10. The ATM – this person will always pay in cash, no matter what the total of the purchase is. For instance, I’ve encounter people who pay with a $20 bill for purchases costing $2.50, and people paying with a $100 bill for purchases costing $9.75. The worst one by far is when they have a $400+ total and they decide to pay with all $10’s and $20’s, which you have to count out to ensure you are not shortchanged. They usually carry their bills in large wads balled up in their pockets, with or without a money clip (people still use those?).
11. The former (or current) retail worker – sympathy. You will always get sympathy from these people, because they too know the horrors of customer service and the mental anguish it inflicts on its workers.
12. The exact amount of change – different from the ATM, this person will not hesitate to hold up a line just to give you exactly $0.67, or dig through their pockets and purses to find that one penny to give you since they have “so many already.” Sometimes they’ll even try to give you change after you start counting out the change you owe them, and it messes up your train of thought.
13. The socialite – no matter what they look like or how old they are, this person acts as though the whole world revolves around them because they are constantly texting or talking to someone on the phone as you attempt to assist them or ring them out at the register. And you can’t help but overhear them yell at Debbie for not picking up the groceries, or Todd for staying late after school to play basketball with his friends.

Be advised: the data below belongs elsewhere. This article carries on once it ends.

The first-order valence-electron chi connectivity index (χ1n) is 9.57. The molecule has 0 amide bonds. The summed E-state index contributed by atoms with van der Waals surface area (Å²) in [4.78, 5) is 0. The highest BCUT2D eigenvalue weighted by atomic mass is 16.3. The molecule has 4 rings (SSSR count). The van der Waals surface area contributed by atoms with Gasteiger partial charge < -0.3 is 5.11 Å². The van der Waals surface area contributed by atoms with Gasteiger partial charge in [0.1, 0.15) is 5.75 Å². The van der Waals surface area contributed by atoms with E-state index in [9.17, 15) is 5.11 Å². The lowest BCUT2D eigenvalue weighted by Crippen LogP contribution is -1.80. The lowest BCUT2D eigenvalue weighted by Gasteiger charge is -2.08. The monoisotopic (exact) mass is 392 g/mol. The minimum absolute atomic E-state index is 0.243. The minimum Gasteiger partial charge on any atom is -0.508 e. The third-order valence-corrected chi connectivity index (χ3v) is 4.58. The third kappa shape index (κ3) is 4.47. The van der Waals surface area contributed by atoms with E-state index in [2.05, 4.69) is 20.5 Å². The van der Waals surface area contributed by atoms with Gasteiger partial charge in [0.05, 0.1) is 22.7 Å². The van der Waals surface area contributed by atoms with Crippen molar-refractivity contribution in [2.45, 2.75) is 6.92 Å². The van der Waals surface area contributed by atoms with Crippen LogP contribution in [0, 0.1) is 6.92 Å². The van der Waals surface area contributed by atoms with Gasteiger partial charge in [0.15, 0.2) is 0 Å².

14. The Labrador – this person is very friendly and outgoing, which is both good and bad. While they’re sure to hold a genuine conversation with you, and thank you for wishing them a good day, it’s unlikely you’ll be rid of them in under five minutes. When a Labrador starts talking to you, they won’t stop until every possible conversation you could have with them is thoroughly exhausted. At least it’s not the bitter old couple glaring you down over the frames of their glasses, though, right?
15. The mute – this is possibly the worst customer you’ll have all day because they will not say anything to you. Your polite “Hi, how are you?” and “Did you find everything alright today?” will go without acknowledgement, and your final “Have a good day,” will be met with two seconds of eye contact, followed by either a sharp “Thanks,” or no response at all. The mute will diminish any happiness you feel as they dehumanize you to nothing more than the minimum wage cashier that you are.
Long story short, retail work is the worst work. So next time you go into Target to check out their housewares section for the second time that week, even though you won’t buy anything anyway, remember to be a little nicer to the workers. Smile a little more, be a little more friendly. And whatever you do, don’t be a mute.